Orna Ben-Meir’s essay on “The Israeli Shoe: Biblical Sandals and Native Israeli Identity” is equally terrific. As a named category, “biblical sandals” emerged at the time of World War II. But Ben-Meir traces the history of this “invented tradition” to early Zionist ideology, specifically, the wider aims of the Second Aliyah. Sandals allowed Jews symbolically and physically to walk upon and thus to reclaim the land. The sandals, too, conjured proletarian labor and agrarian asceticism, and so allowed rural Jews to dress against the urban bourgeoisie. Ben-Meir also contextualizes the Israeli sandal in early twentieth-century Zionist dress codes and gender.
In “The Shtetl Shoe: How to Make a Shoe,” an elderly father, Mayer Kirshenblatt, reminisces to his daughter, the well-known scholar Barbara Kirshenblat-Gimblett, about shoes and shoemaking—really, about a bitter-sweet family history—before the Shoah. Robert A. Rothstein’s essay, “The Folkloristic Shoe: Shoes and Shoemakers in Yiddish Language and Folklore,” focuses on Yiddish vocabulary, innuendo, proverbs, and metaphors.
Jeffrey Feldman’s compelling essay, “The Holocaust Shoe: Untying Memory: Shoes as Holocaust Memorial Experience,” elegantly explores the different roles of shoes in Holocaust memorials and discourses—as evidence, commemoration, and metaphor—and their emotional evocations and entanglements. Feldman deftly weaves emotional resonance with scholarly analysis. I was pleased to see that Feldman addressed a wider body of scholarship, including the Eyes Wide Open memorial of the Iraqi War, which now exhibits over 3000 pairs of shoes.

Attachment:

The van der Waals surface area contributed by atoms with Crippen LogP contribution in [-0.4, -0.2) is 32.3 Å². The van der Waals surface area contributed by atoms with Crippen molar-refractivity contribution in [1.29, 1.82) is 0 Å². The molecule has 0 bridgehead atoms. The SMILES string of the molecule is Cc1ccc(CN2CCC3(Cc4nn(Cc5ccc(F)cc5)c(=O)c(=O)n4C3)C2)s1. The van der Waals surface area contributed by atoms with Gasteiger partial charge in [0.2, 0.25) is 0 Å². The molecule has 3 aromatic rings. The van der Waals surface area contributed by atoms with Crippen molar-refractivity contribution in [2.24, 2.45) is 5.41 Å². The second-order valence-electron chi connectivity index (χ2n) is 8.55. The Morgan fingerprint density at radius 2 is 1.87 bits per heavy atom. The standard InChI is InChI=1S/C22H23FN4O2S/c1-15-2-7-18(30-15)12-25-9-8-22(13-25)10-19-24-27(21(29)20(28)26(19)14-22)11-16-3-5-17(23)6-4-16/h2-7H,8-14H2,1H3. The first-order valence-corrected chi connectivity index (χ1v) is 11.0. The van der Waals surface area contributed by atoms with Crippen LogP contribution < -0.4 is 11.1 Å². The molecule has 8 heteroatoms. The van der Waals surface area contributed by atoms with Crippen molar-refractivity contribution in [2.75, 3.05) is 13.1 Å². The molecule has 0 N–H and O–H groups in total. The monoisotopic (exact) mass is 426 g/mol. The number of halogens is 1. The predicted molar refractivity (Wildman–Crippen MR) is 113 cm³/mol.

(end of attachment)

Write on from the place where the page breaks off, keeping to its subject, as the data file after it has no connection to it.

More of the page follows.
Shelly Zer-Zion’s insightful essay, “The Wanderer’s Shoe: The Cobbler’s Penalty: The Wandering Jew in Search of Salvation,” focuses on modern meanings of this old tale. Most interestingly, she details the appropriation of this iconic image into Jewish and Zionist thought. The Wandering Jew becomes a heroic figure, journeying through the Diaspora as a ghost of former Jewish splendor, resolutely treading towards the Promised Land. In various ways, writes Zer-Zion, early Zionist thought cobbled together several metaphoric “shoes” that allowed the Wandering Jew finally to walk into a legitimate history and place.
Ayala Raz writes perceptively on “The Equalizing Shoe: Shoes as Symbols of Equality in the Jewish Society in Palestine During the First Half of the Twentieth Century.” Arrivals in Palestine during the Second Aliyah shunned bourgeois, sartorial elegance and donned instead tattered garb to convey a socialist, egalitarian ethos. The “New Jew” idealized barefootedness, ragged shoes, and protruding toes. Israelis took up sandals en masse after statehood during the economic austerity regime. So-called “biblical sandals” betokened authentic Israeli personhood—a sense of identity increasingly consigned to nostalgia through the rise of consumerism and fashion designer outfits.